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Asia Pacific economies: on the edge of recovery

Like the rest of the world, Asia Pacific economies have faced significant economic and health challenges due to the Covid-19 pandemic. But with China experiencing a “first in-first out” dynamic, the region is showing signs of economic revival. Corporate earnings have rebounded, and led by the Chinese, Taiwanese and Korean stocks. The medium-term outlook remains positive, supported by secular tailwinds and weak US dollar.

Covid-19 impact and growth outlook

On the health front, most Asian economies have weathered the storm relatively well. China, Vietnam, Singapore, New Zealand and Taiwan have generally been able to contain the spread of the virus and prevent a meaningful second wave. Cases have remained elevated in the Philippines and Indonesia, while Korea continues to struggle with recurring spikes in cases.

Despite relatively positive health outcomes across the Asia Pacific, the economic damage is significant. The region is heavily leveraged to global trade. Singapore, Hong Kong and Vietnam, in particular, are most exposed. According to World Bank estimates, trade is likely to shrink by 13.4% in 2020. At the same time, travel restrictions led to a precipitous fall in tourism, a sector that has recently contributed 6.5% of global goods and services. For the Asia Pacific countries with significant dependencies on tourism, like Cambodia, Philippines and Thailand, lack of tourist revenues has weighed on their budgets. Furthermore, most of the emerging market and developing economies (EMDEs) recorded significant capital outflows and are projected to see a fall in foreign direct investment (FDI).

To mitigate the economic shock, all major Asia Pacific economies embarked on significant monetary and fiscal stimulus. Malaysia, Indonesia, Thailand and the Philippines pursued targeted asset purchase programs. At the same time, most countries in the region eased monetary policy and aimed to ensure sufficient credit and liquidity in their economies.

While the stimulus measures helped cushion the damage, the World Bank still expects regional growth of just 0.9 per cent in 2020. However, the bank expects a return to trend growth in 2021, with growth expected to be 7.9% in China and 5.1% in the rest of the Asia Pacific region.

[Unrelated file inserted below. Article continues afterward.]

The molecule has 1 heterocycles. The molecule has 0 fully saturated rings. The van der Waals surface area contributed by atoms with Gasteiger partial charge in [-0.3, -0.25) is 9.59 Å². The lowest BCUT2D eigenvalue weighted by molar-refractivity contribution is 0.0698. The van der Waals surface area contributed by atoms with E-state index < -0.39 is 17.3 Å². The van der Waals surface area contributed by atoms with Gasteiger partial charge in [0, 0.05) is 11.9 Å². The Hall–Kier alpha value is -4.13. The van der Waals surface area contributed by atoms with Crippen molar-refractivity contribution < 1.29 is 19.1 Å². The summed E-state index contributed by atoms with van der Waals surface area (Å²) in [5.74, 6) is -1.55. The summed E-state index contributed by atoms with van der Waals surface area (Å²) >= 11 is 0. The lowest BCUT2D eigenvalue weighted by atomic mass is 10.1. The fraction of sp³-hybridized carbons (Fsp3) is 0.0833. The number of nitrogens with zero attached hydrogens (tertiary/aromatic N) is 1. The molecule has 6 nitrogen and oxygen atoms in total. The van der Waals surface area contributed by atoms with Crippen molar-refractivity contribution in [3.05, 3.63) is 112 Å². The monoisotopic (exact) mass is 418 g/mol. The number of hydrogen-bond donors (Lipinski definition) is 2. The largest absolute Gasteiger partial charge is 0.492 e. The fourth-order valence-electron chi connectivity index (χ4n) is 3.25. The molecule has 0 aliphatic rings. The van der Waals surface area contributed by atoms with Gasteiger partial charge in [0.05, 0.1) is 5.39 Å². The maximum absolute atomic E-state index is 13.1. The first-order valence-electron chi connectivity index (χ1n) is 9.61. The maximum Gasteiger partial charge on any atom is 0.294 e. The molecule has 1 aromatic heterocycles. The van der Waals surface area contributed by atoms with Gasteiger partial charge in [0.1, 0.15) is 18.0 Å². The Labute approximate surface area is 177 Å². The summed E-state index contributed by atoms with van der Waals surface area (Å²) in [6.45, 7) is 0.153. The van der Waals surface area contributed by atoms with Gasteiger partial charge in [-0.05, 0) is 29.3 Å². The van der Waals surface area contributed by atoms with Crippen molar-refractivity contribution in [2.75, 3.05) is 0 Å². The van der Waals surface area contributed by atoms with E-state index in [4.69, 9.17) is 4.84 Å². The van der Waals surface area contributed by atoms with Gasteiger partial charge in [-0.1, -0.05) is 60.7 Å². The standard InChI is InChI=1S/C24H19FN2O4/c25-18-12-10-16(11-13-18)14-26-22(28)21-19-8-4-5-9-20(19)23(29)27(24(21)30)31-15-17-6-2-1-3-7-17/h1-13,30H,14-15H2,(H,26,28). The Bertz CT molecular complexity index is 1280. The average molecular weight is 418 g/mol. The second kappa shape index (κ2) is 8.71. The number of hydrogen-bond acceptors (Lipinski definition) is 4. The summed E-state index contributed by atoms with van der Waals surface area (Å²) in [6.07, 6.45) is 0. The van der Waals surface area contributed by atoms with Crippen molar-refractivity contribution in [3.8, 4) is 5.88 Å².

Asia Pacific economies: the elephant in the room

Some economic indicators suggest that Asia Pacific is on the road to recovery. First and foremost, the turnaround in China. Aided by the government stimulus and forceful health response, GDP grew 3.2% in Q2 and 4.9% in Q3.

Geopolitical tensions with the US are likely to continue, regardless of the change of leadership in US after the election in November. Keeping the trade deal afloat, however, remains in the interest of both countries. But a further deterioration of the relationship on technology and access to capital is also likely.

In October 2019, a survey conducted by AmCham China, AmCham Shanghai and PwC China showed that 90% of respondents were affected by the US-China trade war. Furthermore, 43% reported an increase in costs of doing business of between 10% and 30%. Most companies, however, are choosing to diversify their supply chain, instead of relocating manufacturing out of China. Regional economies best positioned to benefit are Thailand, Malaysia and Vietnam. A growing share of global manufacturing in Asia ex-China is one of the secular tailwinds supporting investment opportunities in the region.

Equity markets: earnings and prospects

A survey conducted by Fidelity at the beginning of 2020 showed negative analyst sentiment towards Asian companies (excluding China and Japan). 80% of the analysts reported that management teams across the region expected no growth in capital spending in 2020. Dividend outlook, across Asia and China, was also lacklustre.

More recently, the sentiment has improved. Valuations across Asia are below the levels seen in the US and Europe. Furthermore, a solid Q2 and Q3 reporting season from Chinese companies points to the recovery in the underlying fundamentals.

More broadly, the MSCI EM Asia index has now recovered most of its losses since the March lows. However, at the country level, the performance has diverged. Chinese, Taiwanese and Korean stocks contributed the most to index returns, creating relative value opportunities.